Journal Article

Resistance of CD-1 and <i>ogg1</i> DNA Repair–Deficient Mice to Thalidomide and Hydrolysis Product Embryopathies in Embryo Culture

Crystal J. J. Lee, Luisa L. Gonçalves and Peter G. Wells

in Toxicological Sciences

Volume 122, issue 1, pages 146-156
Published in print July 2011 | ISSN: 1096-6080
Published online April 2011 | e-ISSN: 1096-0929 | DOI:
Resistance of CD-1 and ogg1 DNA Repair–Deficient Mice to Thalidomide and Hydrolysis Product Embryopathies in Embryo Culture

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Thalidomide (TD) displays remarkable species specificity, causing birth defects (teratogenesis) in humans and rabbits, but not rats or mice; yet, few determinants of species susceptibility have been identified. Also, certain mouse strains are susceptible to the embryopathic effects of some teratogens in embryo culture despite their resistance in vivo. Herein we show that CD-1 mouse embryos in culture are resistant to limb embryopathies caused by TD and two of its hydrolysis products, 2-phthalimidoglutaramic acid and 2-phthalimidoglutaric acid, although all three compounds cause these embryopathies in rabbit embryo culture. These results show that the resistance of CD-1 mice to TD teratogenesis is inherent to the embryo and is not dependent upon maternal factors, including differential in vivo exposure to the many hydrolysis products of TD. In utero TD exposure of rabbit but not mouse embryos elevates levels of the teratogenic oxidative DNA lesion 8-oxoguanine, which is repaired by oxoguanine glycosylase 1 (OGG1). However, DNA repair–deficient ogg1 knockout mice proved resistant to TD-initiated embryopathies in culture and teratogenesis in vivo, indicating that the resistance of mice is not due to a higher level of DNA repair.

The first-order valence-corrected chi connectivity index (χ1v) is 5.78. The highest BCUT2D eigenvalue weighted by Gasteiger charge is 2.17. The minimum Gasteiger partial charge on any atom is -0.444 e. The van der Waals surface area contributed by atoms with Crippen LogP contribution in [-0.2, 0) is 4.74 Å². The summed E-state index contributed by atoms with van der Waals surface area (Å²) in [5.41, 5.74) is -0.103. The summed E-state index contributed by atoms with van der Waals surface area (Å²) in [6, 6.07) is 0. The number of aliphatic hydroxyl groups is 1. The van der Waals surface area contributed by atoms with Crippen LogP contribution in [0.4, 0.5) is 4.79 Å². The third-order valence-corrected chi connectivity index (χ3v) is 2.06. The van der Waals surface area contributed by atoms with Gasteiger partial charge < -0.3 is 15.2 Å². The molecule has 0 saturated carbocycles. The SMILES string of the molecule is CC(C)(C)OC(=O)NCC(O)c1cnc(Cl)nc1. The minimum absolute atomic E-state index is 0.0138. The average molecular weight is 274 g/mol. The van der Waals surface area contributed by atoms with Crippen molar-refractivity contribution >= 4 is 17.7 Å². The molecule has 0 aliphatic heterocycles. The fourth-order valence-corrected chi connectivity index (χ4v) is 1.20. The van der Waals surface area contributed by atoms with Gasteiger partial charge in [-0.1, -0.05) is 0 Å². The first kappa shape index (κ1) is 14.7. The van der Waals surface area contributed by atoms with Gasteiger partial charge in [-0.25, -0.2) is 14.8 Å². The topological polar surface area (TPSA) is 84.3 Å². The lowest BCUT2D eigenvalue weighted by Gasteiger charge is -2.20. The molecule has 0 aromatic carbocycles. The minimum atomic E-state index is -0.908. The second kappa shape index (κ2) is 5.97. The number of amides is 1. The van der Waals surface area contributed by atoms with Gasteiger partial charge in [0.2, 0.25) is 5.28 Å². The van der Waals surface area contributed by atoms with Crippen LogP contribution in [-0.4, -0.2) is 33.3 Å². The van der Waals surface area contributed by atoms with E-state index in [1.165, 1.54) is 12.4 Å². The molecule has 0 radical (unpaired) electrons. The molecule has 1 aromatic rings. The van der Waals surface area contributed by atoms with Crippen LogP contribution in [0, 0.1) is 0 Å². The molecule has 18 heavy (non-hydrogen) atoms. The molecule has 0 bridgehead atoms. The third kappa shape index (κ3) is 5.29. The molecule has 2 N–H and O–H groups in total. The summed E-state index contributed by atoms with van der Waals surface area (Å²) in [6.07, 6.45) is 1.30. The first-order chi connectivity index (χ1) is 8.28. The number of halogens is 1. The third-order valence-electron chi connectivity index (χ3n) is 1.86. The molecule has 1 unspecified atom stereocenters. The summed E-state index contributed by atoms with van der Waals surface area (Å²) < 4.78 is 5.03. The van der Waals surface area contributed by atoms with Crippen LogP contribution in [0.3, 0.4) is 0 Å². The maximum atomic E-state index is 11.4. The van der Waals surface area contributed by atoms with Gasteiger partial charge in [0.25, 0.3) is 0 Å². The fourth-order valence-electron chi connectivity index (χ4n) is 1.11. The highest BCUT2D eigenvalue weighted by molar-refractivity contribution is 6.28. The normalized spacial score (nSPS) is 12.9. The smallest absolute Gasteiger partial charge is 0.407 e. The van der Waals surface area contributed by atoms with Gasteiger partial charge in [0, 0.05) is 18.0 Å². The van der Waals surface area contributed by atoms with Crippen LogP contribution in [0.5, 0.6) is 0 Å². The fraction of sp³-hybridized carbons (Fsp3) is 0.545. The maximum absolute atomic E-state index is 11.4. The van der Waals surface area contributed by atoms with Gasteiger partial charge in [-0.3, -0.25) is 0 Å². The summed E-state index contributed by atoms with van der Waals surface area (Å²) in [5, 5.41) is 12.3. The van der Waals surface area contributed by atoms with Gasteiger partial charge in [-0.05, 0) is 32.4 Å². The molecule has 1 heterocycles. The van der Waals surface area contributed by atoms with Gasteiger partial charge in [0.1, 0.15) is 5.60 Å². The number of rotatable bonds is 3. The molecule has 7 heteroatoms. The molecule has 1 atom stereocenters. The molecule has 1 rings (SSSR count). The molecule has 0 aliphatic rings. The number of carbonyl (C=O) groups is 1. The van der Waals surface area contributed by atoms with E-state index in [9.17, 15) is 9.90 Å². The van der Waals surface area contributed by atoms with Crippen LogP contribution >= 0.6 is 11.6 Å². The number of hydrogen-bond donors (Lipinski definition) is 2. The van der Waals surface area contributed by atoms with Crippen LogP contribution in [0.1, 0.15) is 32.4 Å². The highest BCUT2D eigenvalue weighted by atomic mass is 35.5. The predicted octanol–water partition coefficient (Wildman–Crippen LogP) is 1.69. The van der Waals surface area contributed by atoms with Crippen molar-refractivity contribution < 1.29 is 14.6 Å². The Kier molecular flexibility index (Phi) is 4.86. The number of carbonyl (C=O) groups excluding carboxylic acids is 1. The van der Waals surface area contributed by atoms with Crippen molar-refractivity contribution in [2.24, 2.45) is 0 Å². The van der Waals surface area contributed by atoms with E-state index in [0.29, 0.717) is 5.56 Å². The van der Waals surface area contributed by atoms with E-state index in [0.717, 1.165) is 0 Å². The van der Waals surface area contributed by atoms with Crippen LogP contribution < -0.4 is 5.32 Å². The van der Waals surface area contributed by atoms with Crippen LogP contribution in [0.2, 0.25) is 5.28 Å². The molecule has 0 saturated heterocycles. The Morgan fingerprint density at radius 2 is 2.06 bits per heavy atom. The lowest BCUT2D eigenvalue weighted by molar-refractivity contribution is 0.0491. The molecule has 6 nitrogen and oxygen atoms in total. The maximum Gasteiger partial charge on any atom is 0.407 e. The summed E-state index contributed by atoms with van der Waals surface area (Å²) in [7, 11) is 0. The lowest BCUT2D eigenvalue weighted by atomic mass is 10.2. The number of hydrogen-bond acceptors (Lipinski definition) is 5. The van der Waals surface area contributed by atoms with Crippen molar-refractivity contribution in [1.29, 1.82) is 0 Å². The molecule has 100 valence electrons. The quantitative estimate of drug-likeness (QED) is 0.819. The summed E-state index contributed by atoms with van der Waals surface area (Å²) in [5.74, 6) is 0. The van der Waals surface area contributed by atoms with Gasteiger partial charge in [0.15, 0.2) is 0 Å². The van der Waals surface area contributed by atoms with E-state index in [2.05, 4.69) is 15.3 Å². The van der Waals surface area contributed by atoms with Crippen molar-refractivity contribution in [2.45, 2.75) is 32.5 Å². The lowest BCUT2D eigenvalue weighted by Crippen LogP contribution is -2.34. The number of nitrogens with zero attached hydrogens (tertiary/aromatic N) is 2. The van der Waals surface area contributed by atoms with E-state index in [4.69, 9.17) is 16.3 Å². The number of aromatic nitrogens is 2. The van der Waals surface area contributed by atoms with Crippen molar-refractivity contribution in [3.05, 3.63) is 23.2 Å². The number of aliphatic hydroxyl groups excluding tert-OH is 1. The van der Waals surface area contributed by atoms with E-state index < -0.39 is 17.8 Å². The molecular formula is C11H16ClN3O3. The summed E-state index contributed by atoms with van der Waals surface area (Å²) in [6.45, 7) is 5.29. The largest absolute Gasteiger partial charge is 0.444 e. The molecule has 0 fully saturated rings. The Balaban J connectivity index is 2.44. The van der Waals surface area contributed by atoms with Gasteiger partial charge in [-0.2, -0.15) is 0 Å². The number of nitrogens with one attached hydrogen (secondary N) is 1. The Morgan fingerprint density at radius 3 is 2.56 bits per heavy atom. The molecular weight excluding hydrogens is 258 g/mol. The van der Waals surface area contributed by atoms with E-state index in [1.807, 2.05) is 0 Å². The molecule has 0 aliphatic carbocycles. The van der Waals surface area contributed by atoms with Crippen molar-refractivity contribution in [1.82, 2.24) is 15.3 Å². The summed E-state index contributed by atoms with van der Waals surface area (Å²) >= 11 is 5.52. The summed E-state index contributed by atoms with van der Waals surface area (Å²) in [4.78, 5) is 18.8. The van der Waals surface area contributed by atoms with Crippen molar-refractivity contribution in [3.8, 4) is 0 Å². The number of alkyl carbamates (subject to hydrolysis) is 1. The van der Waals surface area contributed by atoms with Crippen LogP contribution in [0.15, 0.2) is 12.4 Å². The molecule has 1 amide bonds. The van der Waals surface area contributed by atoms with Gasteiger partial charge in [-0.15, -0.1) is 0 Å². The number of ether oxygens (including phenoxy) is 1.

Keywords: thalidomide; hydrolysis products; embryopathies; mouse embryo culture; DNA repair; oxoguanine glycosylase 1

Journal Article.  6585 words.  Illustrated.

Subjects: Medical Toxicology ; Toxicology (Non-medical)

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